(Bloomberg) -- The U.K. government’s lawyers had a difficult first day in a Supreme Court case that will decide whether Prime Minister Theresa May can execute her plan to start the process of exiting Europe as soon as March.
The 11 justices repeatedly challenged some of government lawyer James Eadie’s arguments that May doesn’t need to hold a vote in Parliament before triggering Article 50 of the Lisbon Treaty. The judges focused on the fact that lawmakers had approved the 1972 treaty that paved the way for Britain to join the EU, with one judge calling it a “joint effort.”
"If our accession was the result of a joint effort, should our departure not equally be so?" Judge Nicholas Wilson asked Eadie on Monday.
A loss for the prime minister might force May to disclose more information about her Brexit plans. She’s repeatedly told lawmakers she won’t elaborate on her negotiating stance to avoid giving her EU counterparts the upper hand. May wants to unilaterally trigger Article 50 to avoid a potentially time-consuming process of pushing legislation through Parliament.
“On your analysis, Parliament is effectively prepared to do whatever the government decides without expressing a view itself,” Judge Jonathan Mance told Eadie. “Is that realistic?”
Although Supreme Court judges often grill advocates to test their arguments, opponents of Brexit will seize on their comments as evidence they may side against the government. Lawyers observing the proceedings said that the tone of the questions indicated that the court was closely scrutinizing the government’s arguments.
Schona Jolly, an attorney at Cloisters in London, said in a post on Twitter that Eadie had faced some “uncomfortable challenges” on the differences between amending EU rights and withdrawing from the EU altogether.
"The issues are ones that divide the legal academy to some extent.," said Professor Jeff King of University College London. "Easy issues are not usually ones that go to the Supreme Court."
During his opening comments, Attorney General Jeremy Wright had framed the case as a simple matter of executive privilege. He said the prime minister’s power to negotiate dozens of foreign treaties a year under the “royal prerogative” without parliamentary oversight is “not a relic.”
The referendum was "conducted in the universal expectation, including in Parliament, that the government would implement the result," Wright said. The government’s need to maintain control of strategy and negotiations internationally is "clear and compelling."
A majority of lawmakers were against Brexit and although the consensus among them is that they won’t seek to challenge the will of the people, they may use the opportunity to force May to soften or at least better detail her approach.
The government lost the first round of the fight over Article 50, with the High Court in London ruling last month that Brexit would irrevocably change domestic U.K. laws, demanding a vote of Parliament under the nation’s constitution.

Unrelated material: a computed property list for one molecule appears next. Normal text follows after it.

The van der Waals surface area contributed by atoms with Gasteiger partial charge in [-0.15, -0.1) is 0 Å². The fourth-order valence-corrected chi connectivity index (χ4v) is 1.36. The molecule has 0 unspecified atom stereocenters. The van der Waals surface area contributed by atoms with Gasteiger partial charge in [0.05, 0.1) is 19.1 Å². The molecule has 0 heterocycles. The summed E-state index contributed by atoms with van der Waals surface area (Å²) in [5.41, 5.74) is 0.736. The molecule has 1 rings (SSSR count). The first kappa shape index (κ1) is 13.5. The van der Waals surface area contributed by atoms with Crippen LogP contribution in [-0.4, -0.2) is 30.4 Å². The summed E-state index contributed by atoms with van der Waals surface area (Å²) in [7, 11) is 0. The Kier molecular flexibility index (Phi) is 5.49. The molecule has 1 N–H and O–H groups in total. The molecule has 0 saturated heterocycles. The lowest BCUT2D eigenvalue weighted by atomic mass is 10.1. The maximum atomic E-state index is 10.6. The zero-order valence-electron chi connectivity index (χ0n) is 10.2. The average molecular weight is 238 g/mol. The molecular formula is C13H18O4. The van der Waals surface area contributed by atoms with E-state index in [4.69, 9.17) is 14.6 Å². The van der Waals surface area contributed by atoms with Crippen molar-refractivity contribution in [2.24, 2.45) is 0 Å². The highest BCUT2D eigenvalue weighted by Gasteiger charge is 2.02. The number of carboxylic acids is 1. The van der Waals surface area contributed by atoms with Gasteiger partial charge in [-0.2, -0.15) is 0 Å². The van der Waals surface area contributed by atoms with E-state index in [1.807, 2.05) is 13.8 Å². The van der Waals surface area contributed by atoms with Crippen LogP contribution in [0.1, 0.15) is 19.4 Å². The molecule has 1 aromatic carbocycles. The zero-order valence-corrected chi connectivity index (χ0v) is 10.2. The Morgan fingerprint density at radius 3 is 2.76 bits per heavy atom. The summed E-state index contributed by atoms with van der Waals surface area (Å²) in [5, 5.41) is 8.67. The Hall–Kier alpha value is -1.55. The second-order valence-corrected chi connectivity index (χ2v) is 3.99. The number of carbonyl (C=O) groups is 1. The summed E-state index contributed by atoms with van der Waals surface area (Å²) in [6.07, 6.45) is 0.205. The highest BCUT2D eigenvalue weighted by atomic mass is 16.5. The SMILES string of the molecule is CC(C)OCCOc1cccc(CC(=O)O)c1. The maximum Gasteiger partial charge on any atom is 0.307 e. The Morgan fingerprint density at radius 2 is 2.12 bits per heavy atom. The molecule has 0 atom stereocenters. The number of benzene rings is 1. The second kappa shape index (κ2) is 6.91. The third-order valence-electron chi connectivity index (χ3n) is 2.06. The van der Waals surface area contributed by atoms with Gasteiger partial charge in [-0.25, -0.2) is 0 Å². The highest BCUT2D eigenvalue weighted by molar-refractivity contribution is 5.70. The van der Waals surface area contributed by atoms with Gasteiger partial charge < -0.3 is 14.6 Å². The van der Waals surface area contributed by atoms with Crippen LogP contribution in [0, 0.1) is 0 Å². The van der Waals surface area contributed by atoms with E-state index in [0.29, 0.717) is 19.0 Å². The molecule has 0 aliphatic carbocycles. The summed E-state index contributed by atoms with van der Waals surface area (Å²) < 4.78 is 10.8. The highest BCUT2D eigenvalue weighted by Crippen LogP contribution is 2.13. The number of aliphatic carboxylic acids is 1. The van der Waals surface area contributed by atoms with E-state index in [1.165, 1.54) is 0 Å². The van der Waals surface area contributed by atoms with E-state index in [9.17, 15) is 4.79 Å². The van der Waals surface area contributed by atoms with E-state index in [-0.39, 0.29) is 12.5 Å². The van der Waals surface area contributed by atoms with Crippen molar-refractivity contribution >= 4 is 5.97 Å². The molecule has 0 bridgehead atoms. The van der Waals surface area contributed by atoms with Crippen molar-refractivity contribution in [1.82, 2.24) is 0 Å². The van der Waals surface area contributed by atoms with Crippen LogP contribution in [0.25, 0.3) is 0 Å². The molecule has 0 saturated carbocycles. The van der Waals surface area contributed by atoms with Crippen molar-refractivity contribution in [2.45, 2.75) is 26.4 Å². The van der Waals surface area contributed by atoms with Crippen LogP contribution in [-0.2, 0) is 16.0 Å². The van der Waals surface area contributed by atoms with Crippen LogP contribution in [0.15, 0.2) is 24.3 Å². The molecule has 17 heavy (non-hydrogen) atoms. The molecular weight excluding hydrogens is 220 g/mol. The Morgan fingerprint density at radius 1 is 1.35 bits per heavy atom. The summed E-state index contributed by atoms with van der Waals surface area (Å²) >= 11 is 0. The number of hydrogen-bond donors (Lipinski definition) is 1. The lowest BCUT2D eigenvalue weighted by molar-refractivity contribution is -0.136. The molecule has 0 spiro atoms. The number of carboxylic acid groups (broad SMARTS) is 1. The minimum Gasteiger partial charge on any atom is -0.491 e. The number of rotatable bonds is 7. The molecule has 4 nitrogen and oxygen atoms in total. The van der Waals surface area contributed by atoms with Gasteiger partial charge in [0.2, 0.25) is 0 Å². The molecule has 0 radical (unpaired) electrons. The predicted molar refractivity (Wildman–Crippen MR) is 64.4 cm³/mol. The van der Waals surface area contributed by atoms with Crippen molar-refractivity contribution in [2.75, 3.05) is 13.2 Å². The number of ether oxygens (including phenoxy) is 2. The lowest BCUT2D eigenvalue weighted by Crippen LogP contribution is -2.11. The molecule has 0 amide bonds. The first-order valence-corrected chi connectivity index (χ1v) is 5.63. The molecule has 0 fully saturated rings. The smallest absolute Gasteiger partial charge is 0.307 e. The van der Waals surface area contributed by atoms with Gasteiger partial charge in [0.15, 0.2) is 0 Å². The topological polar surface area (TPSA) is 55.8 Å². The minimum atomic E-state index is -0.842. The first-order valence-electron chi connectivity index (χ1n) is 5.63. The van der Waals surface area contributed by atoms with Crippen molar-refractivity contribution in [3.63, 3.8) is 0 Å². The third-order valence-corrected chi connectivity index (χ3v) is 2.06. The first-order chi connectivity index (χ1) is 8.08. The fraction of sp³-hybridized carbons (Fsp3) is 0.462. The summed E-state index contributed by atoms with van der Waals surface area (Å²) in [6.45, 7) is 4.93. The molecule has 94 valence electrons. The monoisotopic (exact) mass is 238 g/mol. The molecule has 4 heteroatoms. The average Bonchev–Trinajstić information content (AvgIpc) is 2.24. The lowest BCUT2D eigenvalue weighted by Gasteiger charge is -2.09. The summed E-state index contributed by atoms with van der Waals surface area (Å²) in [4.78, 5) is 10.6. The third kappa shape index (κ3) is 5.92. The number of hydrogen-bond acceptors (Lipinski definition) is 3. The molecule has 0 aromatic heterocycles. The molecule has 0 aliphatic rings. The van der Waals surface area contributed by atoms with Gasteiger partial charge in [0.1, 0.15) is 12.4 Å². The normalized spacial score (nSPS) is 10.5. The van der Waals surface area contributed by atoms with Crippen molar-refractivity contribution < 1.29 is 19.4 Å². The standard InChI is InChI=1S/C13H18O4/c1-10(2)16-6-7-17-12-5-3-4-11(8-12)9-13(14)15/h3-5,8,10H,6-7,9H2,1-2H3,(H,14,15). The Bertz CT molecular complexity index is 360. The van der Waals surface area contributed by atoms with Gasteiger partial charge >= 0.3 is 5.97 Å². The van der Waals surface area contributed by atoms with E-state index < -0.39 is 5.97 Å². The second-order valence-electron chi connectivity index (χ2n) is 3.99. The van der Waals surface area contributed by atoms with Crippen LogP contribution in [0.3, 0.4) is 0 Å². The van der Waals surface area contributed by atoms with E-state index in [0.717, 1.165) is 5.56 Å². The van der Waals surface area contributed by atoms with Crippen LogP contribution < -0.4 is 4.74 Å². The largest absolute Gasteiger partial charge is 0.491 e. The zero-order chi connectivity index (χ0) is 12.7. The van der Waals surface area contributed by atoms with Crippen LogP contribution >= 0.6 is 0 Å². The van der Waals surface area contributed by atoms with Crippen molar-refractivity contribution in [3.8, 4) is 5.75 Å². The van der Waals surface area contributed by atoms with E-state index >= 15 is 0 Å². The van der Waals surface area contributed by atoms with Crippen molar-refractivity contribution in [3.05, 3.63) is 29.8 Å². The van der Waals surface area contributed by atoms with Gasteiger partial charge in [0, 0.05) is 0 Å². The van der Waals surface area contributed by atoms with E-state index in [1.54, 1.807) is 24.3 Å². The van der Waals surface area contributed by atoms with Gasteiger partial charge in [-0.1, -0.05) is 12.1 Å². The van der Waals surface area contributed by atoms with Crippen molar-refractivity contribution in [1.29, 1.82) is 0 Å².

Wright quickly gave way to Eadie, who will argue the bulk of the government’s case over a day and a half. He said May, like the leaders of Australia, Canada, New Zealand and the U.S., have the wide discretion over foreign policy.
International affairs involve a myriad of decisions, judgment calls and negotiations, Eadie said, citing what another judge called "the power to act according to discretion for the public good."
If Parliament had wanted a vote on Article 50, it would have made one a requirement of the referendum legislation, Eadie said.
Enemies of the People
The case was initially brought by Gina Miller, an investment manager, and Deir Dos Santos, a London hairdresser, who both demanded a vote from lawmakers before implementing the non-binding referendum.
Miller arrived at about 9:30 a.m. Monday, flanked by lawyers and security guards as dozens of police officers formed a cordon across the front of the courthouse. Pro-Brexit group Vote Leave canceled a march led by Nigel Farage due to security fears.
"It is a sad day when space needs to be made at the highest civil court for security guards for parties and party anonymity is required to protect litigants seeking their legitimate right to bring this matter to court," David Green, a lawyer for Dos Santos, said before the hearing. "Neither the parties, including my client, nor judges are the enemies of the people," he said, referring to a newspaper headline following the initial ruling in the Brexit case.
Even without Farage’s march, dozens of protesters gathered outside the court’s building on London’s Parliament Square. About 20 pro-Europe activists dressed in full judges’ regalia rode atop a double decker bus while two pro-Brexit retirees held signs warning of an "establishment stitch up."
"Our vote is being hijacked by the elite," said Julia Waller, 71, as she waved a sign warning that the 11 judges were biased. "Here you have unelected judges and lords, old has-been politicians and celebrities who have vested interests in the EU and they don’t want to see Brexit going through."
The language outside was far more heated than inside, where the discussion was rapidly consumed by a 96-year-old case on the royal prerogative. The judges and Eadie spent hours debating Attorney General v. De Keyser’s Royal Hotel Ltd., a landmark ruling from the House of Lords -- where the judges sat until the establishment of the Supreme Court in 2009.
The case, unfamiliar to most without -- and even many with -- a law degree, limited the power of the government to seize property under the royal prerogative without compensation.
“What would be surprising is if a dispute about what the law is that is sat on by the largest bench in U.K. history would be dead easy for a non-lawyer to understand,” UCL’s King said.